Greenwood Lake is located in both New Jersey and New York. There are
several launching ramps throughout the lake located in both states. The
ramps are well maintained, and can accommodate both large and small
boats. In the southern end of the lake, at South Shore Marina, there
are a couple ramps, and there are others, all the way to the upper end
at Olde Point Marina in New York. Many of the marinas are full service,
with restroom facilities, gas, picnic areas, and lodging. When you get
about half way up the lake, at Happy Landing Marina, that is where the
New York portion starts, in the Sterling Forest area. This is one of
New Jersey's larger lakes at 1,920 acres, and it has a maximum depth of
57 feet at full pool.
Greenwood Lake is a natural lake, located mostly in the state of New York. Belcher Creek is the main tributary.
the winter, drawdowns lower the water in Greenwood about 2 to 5 feet.
The water is Eutropic, with frequent algae blooms in the summer.
Visibility is from about 3-6 feet, but sometimes it becomes cloudy
after it rains, especially near the shore. In the summer there is a
thermocline at about 20 feet. Most of the original lake bed, and the
South flat, have muck and silt, but the rest of the lake has a hard
bottom, that is mostly boulders and rocks, and the rest is sand and
gravel. There are a lot of submerged points and humps throughout the
lake. The lake has steep hills, and small wetlands are in the South and
north ends. Most of the shoreline is privately owned, and has a lot of
houses and marinas.
The main species are largemouth bass,
Muskies, and smallmouth bass. There are other species also, such as
Chain Pickerel, Yellow Perch, Bluegills, and Walleye. There are also
good populations of catfish. There is a lot of pressure at Greenwood,
but catch and release fishing allows Greenwood to maintain a good
population of Largemouth bass. It is rated among New Jersey's top 3
Largemouth bass waters.
Most of the bass average around 15
inches, but we have caught seven pounders on occasion. Smallmouth
fishing is getting better, but the largemouth bass still outnumber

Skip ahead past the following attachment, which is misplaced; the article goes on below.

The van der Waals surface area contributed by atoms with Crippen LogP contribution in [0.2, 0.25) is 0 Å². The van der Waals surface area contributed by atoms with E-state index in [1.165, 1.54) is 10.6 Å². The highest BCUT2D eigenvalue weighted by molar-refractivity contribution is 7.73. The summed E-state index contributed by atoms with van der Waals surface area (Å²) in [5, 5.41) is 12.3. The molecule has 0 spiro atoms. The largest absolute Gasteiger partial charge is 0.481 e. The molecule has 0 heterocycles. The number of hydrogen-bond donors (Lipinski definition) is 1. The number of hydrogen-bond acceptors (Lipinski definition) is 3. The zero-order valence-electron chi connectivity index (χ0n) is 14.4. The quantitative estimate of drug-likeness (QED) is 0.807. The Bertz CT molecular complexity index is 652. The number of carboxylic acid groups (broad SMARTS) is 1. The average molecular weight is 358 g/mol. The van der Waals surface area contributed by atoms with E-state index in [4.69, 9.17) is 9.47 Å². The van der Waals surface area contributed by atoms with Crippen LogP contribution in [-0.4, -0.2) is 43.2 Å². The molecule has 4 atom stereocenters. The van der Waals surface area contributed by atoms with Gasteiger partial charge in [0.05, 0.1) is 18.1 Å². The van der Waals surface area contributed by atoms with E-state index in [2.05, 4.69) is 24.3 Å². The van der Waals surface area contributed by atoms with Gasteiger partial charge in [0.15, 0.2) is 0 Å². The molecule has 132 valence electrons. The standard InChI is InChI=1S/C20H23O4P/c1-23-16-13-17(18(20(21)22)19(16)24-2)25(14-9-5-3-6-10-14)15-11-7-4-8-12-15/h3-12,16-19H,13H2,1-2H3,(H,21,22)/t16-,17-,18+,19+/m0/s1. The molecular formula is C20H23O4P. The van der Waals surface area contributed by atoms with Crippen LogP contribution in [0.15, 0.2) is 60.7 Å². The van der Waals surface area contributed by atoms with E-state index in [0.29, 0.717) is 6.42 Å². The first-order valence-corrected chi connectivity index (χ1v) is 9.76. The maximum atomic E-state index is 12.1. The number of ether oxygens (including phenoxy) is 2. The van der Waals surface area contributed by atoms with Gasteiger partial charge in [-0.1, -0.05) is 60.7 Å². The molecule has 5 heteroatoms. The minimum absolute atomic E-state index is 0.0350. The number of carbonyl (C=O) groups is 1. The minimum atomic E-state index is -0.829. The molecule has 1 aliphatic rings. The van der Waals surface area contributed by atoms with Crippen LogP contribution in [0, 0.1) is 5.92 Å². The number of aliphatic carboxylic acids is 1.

them. Sometimes smallmouths in the 4 to 5 pound range are caught, and
some nice Chain Pickerel are caught also. We generally use suspending
jerk-baits, such as a Rapala, or a Rogue, in shad patterns, for the
largemouth and Chain Pickerel early in the year. Muskies have been
stocked also, and in early 1991, the state started stocking Tiger
Muskies also. I don't generally fish for them myself, but friends and
other anglers tell me that they are doing well. Greenwood is loaded
with panfish, especially white perch, and they catch a lot in the 1-2
pound range. The main forage base is alewife, and panfish, along with
Golden Shiners, and various minnows.
Best Times and Locations
The best times for Largemouth bass is in the spring, starting in April,
or when the water reaches about 50 degrees. As soon as the water
reaches about 53-55 degrees, the bass move to the shallows. The bays
and coves are loaded with stumps and weeds, and they turn on first. We
have had good luck in the past fishing the two channels at Greenwood
Lake Village, and west of Fox Island. We start working the cover in
these areas with lipless crankbaits, usually in shad patterns. The bass
usually start spawning in early May, and it lasts until the middle of
June. Floating Rapalas, soft Jerk-baits, and Senkos work the best.
Although we have taken them on lizards and tubes also.
bass in Greenwood like weed beds, but avoid the ones that have been
treated, as they don't produce well. We stay on the outside edges in
about 10-12 feet of water, and the areas around Storms Island and north
of Fox Island, are the best. Another good location is the shallow beds
west of Fox Island, and north of Chapel Island. We use a lot of
topwater baits here in the summer, and have had the best results with
Zara Spooks, Nip-A-Dee-Dees, and Terminator buzzbaits, at dawn and
dusk. During the day, we like to use Senkos, or 4" worms, and cast them
to the edges of the grass, and in pockets. Docks and piers hold bass
all day long. Try skipping a Senko or worm as far back under the docks
into the shaded areas as possible. The farther back the better.
you are after smallmouth bass, concentrate on the deeper, rockier, New
York portions of the lake. Smallmouth bass seem to like the
combinations of weeds and rocks, especially on points. The 10-12 foot
depths, on the drop-offs, where there is a gravel bottom work the best.
We have caught some nice smallmouths at night also, by casting small
topwater baits, such as Pop-R's. Early in the mornings, you will do
well with a 1/2 ounce Rat-L-Trap in about 2-6 feet of water, where
there is a gravel bottom.
You can get a lot of good
information about Greenwood from the local tackle stores, and some have
maps with GPS locations. Remember to practice Catch, Photo, and
Release, and there will be great fishing in Greenwood for many years to
Northeast Bass Fishing For Trophy Bass